Happy Earth Day!
Yes, I know I'm a week past deadline. I blame it on all the craziness around here of late. Add to that the stomach bug I picked up last Tuesday that hung around for nearly a week, and I figure I kind of have an excuse. No, it's not swine flu, but I HAVE lost 8 lbs. Never let it be said that I can't find a silver lining.
So, as many of you know, I like to reuse and recycle things. But, for once, I'm not going to force you to look at some crazy thing I've made out of an old milk jug. Plus, I still haven't figured out how to get pictures onto the Captain's laptop. So I'm saving my recycled milk jug project for another day. Try not to die from the suspense.
Today I want to talk about that other very important, but often ignored, "R". That's right, I've been thinking about some of the strategies I've used to reduce my ecological footprint.
Now, before I begin, I should point out that there is nothing more obnoxious than some left-wing, granola-crunching, unemployed hippie living in the middle of nowhere lecturing those in the real world on what they should be doing to protect the environment. There are plenty of things I'm not doing that I should be, and I know that some of the things I have been doing are completely unrealistic in the context of everyday life for most people. For me, listing this stuff just keeps me thinking about it, which keeps me moving forward in my efforts. Also, I'm a list-making super-nerd.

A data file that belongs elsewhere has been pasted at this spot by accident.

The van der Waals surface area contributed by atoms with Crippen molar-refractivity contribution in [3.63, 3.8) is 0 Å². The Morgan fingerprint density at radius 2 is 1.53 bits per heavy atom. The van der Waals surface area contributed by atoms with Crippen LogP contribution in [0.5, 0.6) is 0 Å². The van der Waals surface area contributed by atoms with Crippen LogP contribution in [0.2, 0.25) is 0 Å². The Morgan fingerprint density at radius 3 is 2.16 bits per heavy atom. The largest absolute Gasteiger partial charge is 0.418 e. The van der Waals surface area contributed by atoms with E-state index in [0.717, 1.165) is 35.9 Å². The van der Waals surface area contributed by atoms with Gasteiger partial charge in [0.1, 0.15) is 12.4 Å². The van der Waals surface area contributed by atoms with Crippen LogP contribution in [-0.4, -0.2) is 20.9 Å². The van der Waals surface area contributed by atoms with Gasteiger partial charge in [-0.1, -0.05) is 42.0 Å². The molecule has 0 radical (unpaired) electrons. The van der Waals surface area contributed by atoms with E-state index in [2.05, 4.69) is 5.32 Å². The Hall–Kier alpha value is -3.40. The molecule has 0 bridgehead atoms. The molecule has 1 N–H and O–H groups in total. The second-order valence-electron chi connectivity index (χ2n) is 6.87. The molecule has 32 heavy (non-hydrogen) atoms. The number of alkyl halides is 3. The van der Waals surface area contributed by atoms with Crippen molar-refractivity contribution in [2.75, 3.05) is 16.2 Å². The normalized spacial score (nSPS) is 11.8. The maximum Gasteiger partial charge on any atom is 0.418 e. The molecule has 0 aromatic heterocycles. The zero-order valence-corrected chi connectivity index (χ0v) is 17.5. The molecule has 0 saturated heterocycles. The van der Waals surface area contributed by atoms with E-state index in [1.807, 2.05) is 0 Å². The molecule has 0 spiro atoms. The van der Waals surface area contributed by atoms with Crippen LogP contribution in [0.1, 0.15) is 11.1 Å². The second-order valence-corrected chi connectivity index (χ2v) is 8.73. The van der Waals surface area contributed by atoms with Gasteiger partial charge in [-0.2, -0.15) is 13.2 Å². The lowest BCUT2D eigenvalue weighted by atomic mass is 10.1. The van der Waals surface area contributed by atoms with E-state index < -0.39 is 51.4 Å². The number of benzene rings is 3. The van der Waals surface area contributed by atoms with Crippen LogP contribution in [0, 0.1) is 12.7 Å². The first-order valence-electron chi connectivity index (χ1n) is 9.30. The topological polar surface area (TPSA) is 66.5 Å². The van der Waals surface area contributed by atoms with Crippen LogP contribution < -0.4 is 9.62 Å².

Disposables, be damned!
The arrival of Firstborn coincided with a cross-country military move, and I had to quit my job. I'm not going to lie. I was thrilled. I do not possess the kind of organizational skills you working mothers out there have to put into action every single day, so stay-at-home motherhood has benefitted all of us. But with the loss of my income came some serious belt-tightening, and I decided I wanted to try using cloth diapers. I couldn't see going for the flat-fold kind you have to pin closed. With my lack of dexterity, that would be like begging Children's Services to just cut to the chase and pick them up straight from the maternity ward. Luckily, these days, you can buy fitted, padded cloth diapers with velcro closures, and matching waterproof wraps to go over top. Nearly six years later, having covered two dirty little bums, those cloth diapers are looking pretty darned ratty, and the waterproof wraps have long since disintegrated. I did always put my kids in a disposable at bedtime, or if we were travelling more than 5 minutes from home for any length of time, but in the long run I must've saved thousands on the cost of disposables and, more to the point, created far less waste than I would have if I hadn't used cloth. Obviously, if I'd been a working mother with daycare issues, this wouldn't have even been possible, so it's not for everyone, but I do think if you can swing it, the laundry side of it really isn't as bad as you might imagine.